United States District Court, E.D. Michigan, Southern Division
OPINION AND ORDER GRANTING DEFENDANTS' MOTIONS TO
DISMISS [7, 9] AND DISMISSING THE COMPLAINT
STEPHEN J. MURPHY, III UNITED STATES DISTRICT JUDGE.
Shaun Thomas brought suit after Defendants tried to collect a
debt from him and his wife. The complaint alleges one count
of invasion of privacy and counts under two federal laws: the
Fair Debt Collection Practices Act (FDCPA) and the Consumer
Financial Protection Act (CFPA). Two of the Defendants move
to dismiss the complaint; one for failing to state a claim
and the other for failure to properly serve. The Court has
reviewed the filings and finds that a hearing is unnecessary.
For the reasons below, the Court will grant the motions and
dismiss the complaint.
are three interrelated corporations. At the top is Navient
Corporation, a loan management company in the business of
collecting and servicing debt. ECF 1, PgID 2. Navient
Corporation is the sole owner of the other two Defendants:
Navient Solutions, Inc. and Student Assistance Corporation.
For convenience, the Court will refer to the parent company
as "Navient" and the subsidiaries as
"Solutions" and "Student," respectively.
Solutions focuses on servicing student loans, while Student
collects outstanding and delinquent student debt.
Id. at 3-4.
9, 2016, Student called Thomas about a loan he allegedly owed
to Solutions. Thomas, however, told the caller that he did
not have a loan with Solutions and requested proof of the
loan. The Complaint does not say how the call ended, but
Student did call Thomas four more times that month and told
him that "there would be a civil suit filed in relation
to the debt." Id. at 5. At some point, Student
also spoke with Thomas's wife over the phone. In light of
the communications, Thomas filed a complaint with the
Consumer Financial Protection Bureau and to which the Bureau
assigned case No. 160715-002181. Id.
filed suit a year later, on July 7, 2017. The Court issued
summonses for Navient and Student on July 11, but because
Thomas's attorney made a docketing error, the Court did
not issue the summons for Solutions until October 2, 2017. On
October 4, Thomas's attorney sent the summonses and
complaint via U.S. Priority Mail to addresses in East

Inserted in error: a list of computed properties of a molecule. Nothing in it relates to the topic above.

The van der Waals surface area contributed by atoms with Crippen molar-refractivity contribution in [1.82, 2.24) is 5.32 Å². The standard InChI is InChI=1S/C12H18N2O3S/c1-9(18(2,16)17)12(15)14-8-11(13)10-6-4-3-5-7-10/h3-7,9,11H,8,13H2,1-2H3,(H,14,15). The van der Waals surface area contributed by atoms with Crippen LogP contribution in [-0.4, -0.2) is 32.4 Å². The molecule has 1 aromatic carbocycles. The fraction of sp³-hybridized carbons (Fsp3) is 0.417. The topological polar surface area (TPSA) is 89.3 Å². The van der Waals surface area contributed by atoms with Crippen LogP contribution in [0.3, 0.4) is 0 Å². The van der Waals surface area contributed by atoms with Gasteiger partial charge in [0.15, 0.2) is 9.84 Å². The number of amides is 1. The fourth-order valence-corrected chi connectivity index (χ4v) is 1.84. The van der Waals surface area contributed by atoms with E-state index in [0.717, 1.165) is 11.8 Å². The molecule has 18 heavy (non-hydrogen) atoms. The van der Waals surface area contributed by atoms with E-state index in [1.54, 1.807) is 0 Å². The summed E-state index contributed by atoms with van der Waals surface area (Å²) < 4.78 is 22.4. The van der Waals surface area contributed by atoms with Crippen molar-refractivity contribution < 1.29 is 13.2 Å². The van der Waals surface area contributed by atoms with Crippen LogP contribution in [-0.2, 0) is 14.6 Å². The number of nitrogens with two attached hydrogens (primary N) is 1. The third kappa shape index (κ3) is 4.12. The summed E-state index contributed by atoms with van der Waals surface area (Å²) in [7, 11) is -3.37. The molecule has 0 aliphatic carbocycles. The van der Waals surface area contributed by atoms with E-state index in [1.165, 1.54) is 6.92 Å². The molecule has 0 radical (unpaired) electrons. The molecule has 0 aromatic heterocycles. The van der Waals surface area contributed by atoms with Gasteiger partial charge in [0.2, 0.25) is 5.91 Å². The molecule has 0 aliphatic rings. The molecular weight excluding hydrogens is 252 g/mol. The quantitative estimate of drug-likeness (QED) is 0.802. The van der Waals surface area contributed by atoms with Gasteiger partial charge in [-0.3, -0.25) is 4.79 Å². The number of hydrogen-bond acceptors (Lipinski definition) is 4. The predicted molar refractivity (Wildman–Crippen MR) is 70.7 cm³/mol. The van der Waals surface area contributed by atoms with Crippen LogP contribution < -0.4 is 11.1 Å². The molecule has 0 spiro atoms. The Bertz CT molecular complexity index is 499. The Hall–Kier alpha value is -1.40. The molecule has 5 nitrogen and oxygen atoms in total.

Lansing, Michigan and Wilkes Barre, Pennsylvania. ECF 12,
PgID 73-74. The Post Office confirmed that it delivered the
mail to both addresses that same day. Id. "J.
Capiece" signed for the Pennsylvania mail, and
"A. Parsons" signed for the Michigan mail.
filed the instant motions later that month. On November 20,
2017, Thomas filed a certificate of service concerning the
mailing of the summonses and complaints, but he failed to
file a response to the motions until January 17, 2018,
several months after the deadline set by Local Rule
Federal Rule of Civil Procedure 12(b), a party may move to
dismiss a complaint for insufficient process (12(b)(4)) or
insufficient service of process (12(b)(5)). The serving party
bears the burden of establishing the validity of service.
Metro. Alloys Corp. v. State Metals Indus., Inc.,
416 F.Supp.2d 561, 563 (E.D. Mich. 2006). When reviewing
12(b)(4) and 12(b)(5) motions, the Court "may refer to
record evidence" and facts in "uncontroverted
contrast, when the Court reviews a motion under Rule
12(b)(6), it generally looks only to the complaint itself.
The Court views the complaint in the light most favorable to
the plaintiff, presumes the truth of all well-pled factual
assertions, and draws every reasonable inference in favor of
the non-moving party. Bassett v. Nat'l
Collegiate Athletic Ass'n, 528 F.3d 426, 430 (6th
Cir. 2008). The Court must grant the motion if the complaint
fails to allege facts "sufficient 'to raise a right
to relief above the speculative level,' and to 'state
a claim to relief that is plausible on its face.'"
Hensley Mfg. v. ProPride, Inc., 579 F.3d 603, 609
(6th Cir. 2009) (quoting Bell Atl. Corp. v. Twombly,
550 U.S. 544, 555, 570 (2007)). If "a cause of action
fails as a matter of law, regardless of whether the
plaintiff's factual allegations are true or not,"
then the Court must dismiss. Winnett v. Caterpillar,
Inc., 553 F.3d 1000, 1005 (6th Cir. 2009).
Service of Process
moves to dismiss the complaint on service grounds pursuant to
Rule 12(b)(4) and 12(b)(5). Student asserts that service by
certified mail was improper and thus invalid and further
asserts that the service was untimely. Thomas's response
merely recites the dates and methods of service and concludes
that there "is ...